Significantly, the chapter offers a forceful response to the loud outcry of “paternalism!” This part (which I had the privilege of reading in earlier drafts of the book) truly inspired much of how I think about the role of contract law, so please allow me to consume some more virtual space by presenting the entire idea. Mel writes: “It is not paternalistic to refuse to enforce a contract obtained through morally improper conduct.” He then emphasizes that even if some paternalism is involved, it is “a very diluted form of paternalism.” Why? Because in applying the unconscionability principle: “the government forbids nothing and commands nothing. It simply says to the promisee, ‘If you can accomplish your ends without our assistance, fine. But don’t ask us to help you recover a pound of flesh.’”
Touché! And also, how beautiful it is that Mel’s phrasing echoes not only Shakespeare’s The Merchant of Venice but also Judge Story’s insistence that Courts of Equity “ought to interfere” because unconscionable contracts “shock the conscience.”
But what I find most thought-provoking in this forceful statement is that it can be read as going far beyond successfully replying to allegations of paternalism. Hidden here, but not too far from the surface, is a precious gem: a robust conceptualization of how a moral contract law should work. In Mel’s reply, I find not only a justification for the judicial invalidation of exploitative contracts but also a broader obligation of the state. Because courts support the contractual system by providing market actors with valuable enforcement services, they must be careful about how they do so. Accordingly, when market actors utilize contractual powers in an immoral manner, the judiciary should refrain from supporting their abuse of the system. As a matter of duty, the state ought to operate the foundational principle of unconscionability to prevent the enforcement of agreements that transgress society’s moral norms.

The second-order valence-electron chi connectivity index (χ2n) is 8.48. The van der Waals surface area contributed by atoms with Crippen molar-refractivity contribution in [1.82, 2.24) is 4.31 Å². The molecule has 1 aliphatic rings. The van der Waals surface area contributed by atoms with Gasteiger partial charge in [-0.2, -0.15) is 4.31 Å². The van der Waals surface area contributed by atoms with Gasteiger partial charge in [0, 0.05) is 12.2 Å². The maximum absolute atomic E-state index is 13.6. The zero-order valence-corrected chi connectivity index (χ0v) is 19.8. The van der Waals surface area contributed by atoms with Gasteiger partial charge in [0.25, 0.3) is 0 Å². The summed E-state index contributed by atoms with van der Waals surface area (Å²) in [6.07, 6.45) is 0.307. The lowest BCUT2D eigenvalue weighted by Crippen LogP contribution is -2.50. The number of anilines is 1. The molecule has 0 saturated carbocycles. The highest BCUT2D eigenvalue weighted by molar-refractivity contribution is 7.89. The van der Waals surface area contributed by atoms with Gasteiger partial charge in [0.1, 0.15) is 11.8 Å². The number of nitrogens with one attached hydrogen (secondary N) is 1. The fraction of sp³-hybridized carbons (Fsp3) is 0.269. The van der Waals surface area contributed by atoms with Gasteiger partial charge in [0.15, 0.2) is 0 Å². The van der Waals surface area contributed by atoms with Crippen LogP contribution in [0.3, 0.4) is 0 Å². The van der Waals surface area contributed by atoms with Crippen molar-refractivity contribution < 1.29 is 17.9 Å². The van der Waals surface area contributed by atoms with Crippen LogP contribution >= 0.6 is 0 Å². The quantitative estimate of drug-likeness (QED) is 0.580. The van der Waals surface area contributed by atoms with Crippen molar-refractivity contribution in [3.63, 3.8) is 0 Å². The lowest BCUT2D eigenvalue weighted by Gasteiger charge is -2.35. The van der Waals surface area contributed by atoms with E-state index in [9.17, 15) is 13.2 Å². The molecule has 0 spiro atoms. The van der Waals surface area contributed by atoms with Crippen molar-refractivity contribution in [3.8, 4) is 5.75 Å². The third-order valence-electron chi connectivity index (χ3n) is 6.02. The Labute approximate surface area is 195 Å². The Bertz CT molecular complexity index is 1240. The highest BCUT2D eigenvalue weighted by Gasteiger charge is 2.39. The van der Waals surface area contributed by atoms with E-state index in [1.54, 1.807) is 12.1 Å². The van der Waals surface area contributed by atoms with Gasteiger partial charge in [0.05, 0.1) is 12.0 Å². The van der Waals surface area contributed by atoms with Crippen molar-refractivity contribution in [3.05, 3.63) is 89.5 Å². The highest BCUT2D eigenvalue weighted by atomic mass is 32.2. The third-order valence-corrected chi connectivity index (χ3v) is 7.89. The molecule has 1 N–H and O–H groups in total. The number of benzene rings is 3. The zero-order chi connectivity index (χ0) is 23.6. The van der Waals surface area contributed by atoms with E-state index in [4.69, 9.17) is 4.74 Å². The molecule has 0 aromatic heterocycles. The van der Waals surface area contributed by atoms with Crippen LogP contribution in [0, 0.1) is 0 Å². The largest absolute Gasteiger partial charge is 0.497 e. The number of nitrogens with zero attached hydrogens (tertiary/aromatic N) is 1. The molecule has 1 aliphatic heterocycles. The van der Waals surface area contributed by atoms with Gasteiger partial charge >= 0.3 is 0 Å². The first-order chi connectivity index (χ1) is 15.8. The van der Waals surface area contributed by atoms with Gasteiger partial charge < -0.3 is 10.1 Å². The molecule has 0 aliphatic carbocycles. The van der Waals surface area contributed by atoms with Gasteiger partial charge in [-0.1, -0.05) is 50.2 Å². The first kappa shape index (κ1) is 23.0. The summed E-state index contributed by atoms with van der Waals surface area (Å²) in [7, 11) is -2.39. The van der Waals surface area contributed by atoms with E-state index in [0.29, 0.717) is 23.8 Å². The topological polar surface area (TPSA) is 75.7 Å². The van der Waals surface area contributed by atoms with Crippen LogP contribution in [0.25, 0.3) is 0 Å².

Recognizing the state’s ability and obligation to discourage the immoral use of contracts via the unconscionability principle is invaluable. Elsewhere, I explained why the way courts operate the principle is critical to how people choose to behave. As scientists have shown, “rightness and wrongness…are things we feel,” and moral emotions like guilt are designed to guide us to avoid what we believe is immoral. What courts say and do when facing the puzzle of contracts blemished by immoral conduct has a significant impact on this human process. Given the immense expressive power of the law, judicial decisions and their dissemination via the media shape what people consider a faulty behavior that should be avoided. For example, when the law defines the exploitation of distressed people as improper, it can induce in market actors the anticipation of guilt feelings if they so misbehave. In response, some actors may decide to escape this foreseeable unpleasant emotion by taking the course of more self-restraint. By contrast, the conventional insistence that contract law should focus merely on economic incentives and avert questions of morality suppresses this emotional incentive to refrain from exploitation.